60% of the population,so in my view the statement of Robertson
is an outright lie.

On August 27, 2005, yumaguy wrote:

Chavez is more popular in his country than Bush is right now. . .  wink  wink

On August 30, 2005, Dana Garrett wrote:

This article is a misinformation howler.  Consider these statements:

“However much Venezuelans may loathe their leader, and understand the threat he represents to their remaining freedoms”

Venezuelans hate Chavez?  That notion is so contradicted by the evidence that one must consider it on the order of a psychiatric delusion.  Chavez won the Presidency in 1988, was reelected to the Presidency in 1990 after Venezuela adopted a new constitution and easily survived a recall vote (by twenty percentile points) in 1994.

Now this statement:

“Venezuelaís wannabe despot”

About that recall vote in which Chavez stomped on the opposition, it should be understood that the capacity to recall a president was put into the new constitution at Chavezís suggestion.  It never existed before Chavez. 

Thereís more.  After Chavez won the recall vote, the Venezuela legislature moved to remove the 2-term limit on the Presidency, but Chavez threatened to veto the bill, effectively killing it. He will run for his final term in 2006. George Bush should be the “despot” that Chavez is.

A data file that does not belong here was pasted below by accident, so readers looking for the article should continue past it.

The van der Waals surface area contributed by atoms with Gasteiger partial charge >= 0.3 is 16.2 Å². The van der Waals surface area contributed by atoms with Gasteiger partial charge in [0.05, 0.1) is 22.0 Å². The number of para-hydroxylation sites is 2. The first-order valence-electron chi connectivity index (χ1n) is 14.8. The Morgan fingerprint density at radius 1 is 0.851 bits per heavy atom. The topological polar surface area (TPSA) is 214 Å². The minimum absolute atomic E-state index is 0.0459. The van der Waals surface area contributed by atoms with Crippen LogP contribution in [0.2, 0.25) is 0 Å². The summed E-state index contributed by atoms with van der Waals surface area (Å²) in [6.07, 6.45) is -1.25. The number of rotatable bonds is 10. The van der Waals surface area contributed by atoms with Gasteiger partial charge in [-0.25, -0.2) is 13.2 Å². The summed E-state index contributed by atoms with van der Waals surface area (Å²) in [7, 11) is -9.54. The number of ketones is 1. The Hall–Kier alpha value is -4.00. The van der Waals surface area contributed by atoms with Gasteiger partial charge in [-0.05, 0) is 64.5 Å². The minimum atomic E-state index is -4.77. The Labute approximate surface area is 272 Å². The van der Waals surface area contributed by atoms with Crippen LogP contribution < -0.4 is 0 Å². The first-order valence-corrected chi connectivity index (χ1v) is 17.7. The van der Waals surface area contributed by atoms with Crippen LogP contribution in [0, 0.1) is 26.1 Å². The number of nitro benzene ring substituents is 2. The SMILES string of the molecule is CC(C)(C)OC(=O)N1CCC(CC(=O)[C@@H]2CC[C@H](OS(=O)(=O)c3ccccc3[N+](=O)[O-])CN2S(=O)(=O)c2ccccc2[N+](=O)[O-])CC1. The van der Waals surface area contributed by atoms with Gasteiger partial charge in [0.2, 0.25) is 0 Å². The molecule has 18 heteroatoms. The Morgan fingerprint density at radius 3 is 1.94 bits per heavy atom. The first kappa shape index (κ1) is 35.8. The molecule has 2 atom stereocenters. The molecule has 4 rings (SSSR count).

On August 30, 2005, GregoryHavana wrote:

I still want to know who wrote this article. It is not clear whether it was I-Taoist or someone else, but when people write things like this, they should have the courage to stand by their words. I guess the person is embarassed by their own obtuseness.

On August 30, 2005, abh wrote:

Yeah, it’ not that big of a deal to me, but one of the few complaints I have about this site is that often I have no idea who the author is.

On August 30, 2005, publisher wrote:

Note to readers from publisher:

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Look at the very last line of the article and you will see “Posted By: I-taoist”

That is the author.

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On August 30, 2005, abh wrote:

Good stuff publisher, thanks.

On August 31, 2005, GregoryHavana wrote:

Thanx publisher for the clarification….Although he is under no obligation to do so, it is nevertheless unfortunate that I-Taoist does not engage those of us who had critical reflections on his opinion. Sincere and frank debate is key for our elucidation.

On August 31, 2005, abh wrote:

Exactly.  Definitely wasn’t trying to gripe about the site, obviously I appreciate it immensley.  My only point is sometimes I don’t know if these pices are being copied from a legit news source or if they’re just rants by the folks who frequent the cite.

On October 30, 2005, I-taoist wrote:

For anyone still joining in this debate, please excuse the oversight.  I did not author this piece and the authorship has now alluded me.  Please forgive.

John Bomar